Both the prosecutor and the judge provided incorrect information to a defendant, on at least two occasions, regarding the mandatory minimum sentence associated with a guilty plea. When the court imposed a higher sentence in accordance with the actual language of the statute, the defendant objected and later appealed. The Fourth Circuit Court of Appeals, in United States v. Davis, ___ F.3d ___ (4th Cir. 2012), affirmed the trial court’s sentence, holding that the government did not breach its plea agreement by incorrectly advising the defendant of the mandatory minimum sentence. It declined to enforce the defendant’s waiver of appeal, but denied his other points of appeal. In a concurring opinion, one justice concluded that the government did in fact breach the plea agreement, but concurred that the sentence should be affirmed.
The government charged William Davis with one count of possession of a firearm by a convicted felon. The Armed Career Criminal Act (ACCA), 18 U.S.C. § 924(e), imposes a mandatory minimum sentence of fifteen years when a defendant has three prior felony convictions at the state level. The government, concluding that Davis met the ACCA standard, advised him in a plea agreement that the ACCA had a mandatory minimum of ten, not fifteen, years. The court additionally misinformed Davis of a ten-year mandatory minimum sentence twice during his plea hearing. The presentence report, issued after the court accepted Davis’ guilty plea, included a recommendation of a fifteen-year sentence.
Davis objected to the fifteen-year sentence at his sentencing hearing, arguing that his prior convictions did not qualify under the ACCA. He did not raise a claim for breach of the plea agreement at this time. The court sentenced him to 180 months in prison. Davis later filed a pro se petition to challenge the sentence under 18 U.S.C. § 2255 and obtained the right to appeal. He reiterated his ACCA objections in his appeal and added a claim that the government breached its plea agreement by misinforming him about the mandatory minimum sentence.
Because Davis only raised the issue of the plea agreement for the first time in his appeal, the Fourth Circuit could only review it for “plain error.” The court found that, under contract law, the government was only bound “by the promises it actually made to induce the defendant’s plea.” Davis, the court concluded, voluntarily signed a plea agreement in which the prosecution, on paper, made no guarantee of a specific sentence, indicating that the judge would have final discretion. Despite repeated statements by both the prosecutor and the judge in open court, the Fourth Circuit held that it could only bind the government to its written agreement. Incredibly, the court also held that the ACCA allows no discretion as to the mandatory minimum, so it would lack the authority to reduce Davis’ sentence below fifteen years regardless of the plea agreement.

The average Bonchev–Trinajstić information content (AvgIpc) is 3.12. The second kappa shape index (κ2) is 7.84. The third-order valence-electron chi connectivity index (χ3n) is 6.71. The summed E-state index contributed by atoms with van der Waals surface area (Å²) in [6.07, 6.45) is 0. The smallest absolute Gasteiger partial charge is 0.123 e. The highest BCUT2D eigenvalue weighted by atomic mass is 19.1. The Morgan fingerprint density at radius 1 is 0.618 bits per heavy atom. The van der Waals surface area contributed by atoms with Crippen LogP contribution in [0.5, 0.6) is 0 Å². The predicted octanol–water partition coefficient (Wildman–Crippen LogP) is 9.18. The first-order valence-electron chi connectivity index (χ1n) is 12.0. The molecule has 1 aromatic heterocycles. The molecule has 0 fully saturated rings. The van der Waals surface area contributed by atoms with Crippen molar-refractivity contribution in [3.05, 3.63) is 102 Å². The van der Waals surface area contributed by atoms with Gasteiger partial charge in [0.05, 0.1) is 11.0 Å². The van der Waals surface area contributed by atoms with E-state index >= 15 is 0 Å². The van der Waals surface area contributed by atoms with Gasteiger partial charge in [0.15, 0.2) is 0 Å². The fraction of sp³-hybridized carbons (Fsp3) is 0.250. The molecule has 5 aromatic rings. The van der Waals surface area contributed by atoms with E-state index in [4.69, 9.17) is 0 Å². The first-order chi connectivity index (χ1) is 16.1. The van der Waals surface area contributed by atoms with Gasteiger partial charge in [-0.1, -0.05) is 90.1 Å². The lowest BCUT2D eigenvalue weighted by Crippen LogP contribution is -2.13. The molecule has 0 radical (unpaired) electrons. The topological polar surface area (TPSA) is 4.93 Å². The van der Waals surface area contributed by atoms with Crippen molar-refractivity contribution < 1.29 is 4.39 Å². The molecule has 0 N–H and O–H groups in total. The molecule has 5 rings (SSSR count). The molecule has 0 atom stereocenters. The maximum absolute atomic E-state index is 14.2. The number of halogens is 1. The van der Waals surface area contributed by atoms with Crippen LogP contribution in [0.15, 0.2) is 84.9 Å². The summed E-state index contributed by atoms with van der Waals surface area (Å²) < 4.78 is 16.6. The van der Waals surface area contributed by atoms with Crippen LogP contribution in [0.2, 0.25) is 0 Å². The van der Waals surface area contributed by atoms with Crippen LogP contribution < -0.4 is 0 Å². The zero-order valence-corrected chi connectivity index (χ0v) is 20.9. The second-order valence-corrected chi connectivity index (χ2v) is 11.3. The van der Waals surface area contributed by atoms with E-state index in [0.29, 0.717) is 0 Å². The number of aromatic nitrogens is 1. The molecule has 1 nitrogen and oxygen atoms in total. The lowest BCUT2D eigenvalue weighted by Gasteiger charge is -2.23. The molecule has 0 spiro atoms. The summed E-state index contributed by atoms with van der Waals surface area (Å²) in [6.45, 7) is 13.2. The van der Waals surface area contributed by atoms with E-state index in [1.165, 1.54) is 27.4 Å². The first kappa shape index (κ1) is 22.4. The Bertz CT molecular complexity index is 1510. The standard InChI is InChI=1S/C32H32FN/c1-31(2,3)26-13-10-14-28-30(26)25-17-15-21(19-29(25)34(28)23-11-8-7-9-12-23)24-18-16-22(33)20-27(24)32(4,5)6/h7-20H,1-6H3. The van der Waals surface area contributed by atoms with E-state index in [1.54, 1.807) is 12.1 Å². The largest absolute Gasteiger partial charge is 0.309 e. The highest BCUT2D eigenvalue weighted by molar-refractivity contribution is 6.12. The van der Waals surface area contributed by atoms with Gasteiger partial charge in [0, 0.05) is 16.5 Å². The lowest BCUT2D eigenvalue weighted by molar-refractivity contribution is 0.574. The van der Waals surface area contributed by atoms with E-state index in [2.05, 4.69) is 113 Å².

In a concurring opinion, Senior District Judge Jackson Kiser, while agreeing with the court’s ultimate dismissal of Davis’ appeal, concluded that the government did breach the plea agreement. By making incorrect statements as to the mandatory minimum sentence, the prosecution failed to “disclose all material terms of the plea agreement” and triggered the defendant’s detrimental reliance on their mistake. Despite this, Judge Kiser agreed with the majority in denying Davis’ other grounds for appeal.
Michael J. Brown, a board-certified Texas criminal defense attorney, fights for the rights of defendants to complete and accurate information about their case and the law that governs it. Full knowledge and disclosure is essential to making an informed decision, and we are committed to making certain that the government and the court provide honest and accurate information. To learn more about how we can assist you in your legal matter, contact us online, or call (432) 687-5157 today.
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